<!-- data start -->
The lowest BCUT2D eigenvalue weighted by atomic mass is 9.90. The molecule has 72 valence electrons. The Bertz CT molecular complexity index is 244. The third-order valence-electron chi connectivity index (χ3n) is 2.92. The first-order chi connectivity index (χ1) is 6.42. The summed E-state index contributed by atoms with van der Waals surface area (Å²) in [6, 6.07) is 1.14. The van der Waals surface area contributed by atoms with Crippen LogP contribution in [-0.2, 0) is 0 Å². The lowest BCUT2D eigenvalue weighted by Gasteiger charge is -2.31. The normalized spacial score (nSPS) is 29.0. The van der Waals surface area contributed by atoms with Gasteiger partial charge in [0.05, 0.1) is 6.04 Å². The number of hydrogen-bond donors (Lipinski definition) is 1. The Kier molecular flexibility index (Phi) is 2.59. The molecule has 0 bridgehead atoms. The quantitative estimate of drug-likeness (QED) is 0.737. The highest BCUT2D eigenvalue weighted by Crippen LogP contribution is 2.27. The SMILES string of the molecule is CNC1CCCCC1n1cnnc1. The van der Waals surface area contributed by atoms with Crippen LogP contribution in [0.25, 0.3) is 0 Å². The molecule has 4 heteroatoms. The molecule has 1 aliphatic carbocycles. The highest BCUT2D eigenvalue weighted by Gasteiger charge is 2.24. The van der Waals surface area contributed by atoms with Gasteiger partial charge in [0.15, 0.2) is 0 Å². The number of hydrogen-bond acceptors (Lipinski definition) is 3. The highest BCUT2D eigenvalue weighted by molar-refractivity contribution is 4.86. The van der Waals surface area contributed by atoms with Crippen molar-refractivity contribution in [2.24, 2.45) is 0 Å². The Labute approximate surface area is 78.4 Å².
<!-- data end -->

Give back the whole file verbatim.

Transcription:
The lowest BCUT2D eigenvalue weighted by atomic mass is 9.90. The molecule has 72 valence electrons. The Bertz CT molecular complexity index is 244. The third-order valence-electron chi connectivity index (χ3n) is 2.92. The first-order chi connectivity index (χ1) is 6.42. The summed E-state index contributed by atoms with van der Waals surface area (Å²) in [6, 6.07) is 1.14. The van der Waals surface area contributed by atoms with Crippen LogP contribution in [-0.2, 0) is 0 Å². The lowest BCUT2D eigenvalue weighted by Gasteiger charge is -2.31. The normalized spacial score (nSPS) is 29.0. The van der Waals surface area contributed by atoms with Gasteiger partial charge in [0.05, 0.1) is 6.04 Å². The number of hydrogen-bond donors (Lipinski definition) is 1. The Kier molecular flexibility index (Phi) is 2.59. The molecule has 0 bridgehead atoms. The quantitative estimate of drug-likeness (QED) is 0.737. The highest BCUT2D eigenvalue weighted by Crippen LogP contribution is 2.27. The SMILES string of the molecule is CNC1CCCCC1n1cnnc1. The van der Waals surface area contributed by atoms with Crippen LogP contribution in [0.25, 0.3) is 0 Å². The molecule has 4 heteroatoms. The molecule has 1 aliphatic carbocycles. The highest BCUT2D eigenvalue weighted by Gasteiger charge is 2.24. The van der Waals surface area contributed by atoms with Gasteiger partial charge in [0.15, 0.2) is 0 Å². The number of hydrogen-bond acceptors (Lipinski definition) is 3. The highest BCUT2D eigenvalue weighted by molar-refractivity contribution is 4.86. The van der Waals surface area contributed by atoms with Crippen molar-refractivity contribution in [2.24, 2.45) is 0 Å². The Labute approximate surface area is 78.4 Å².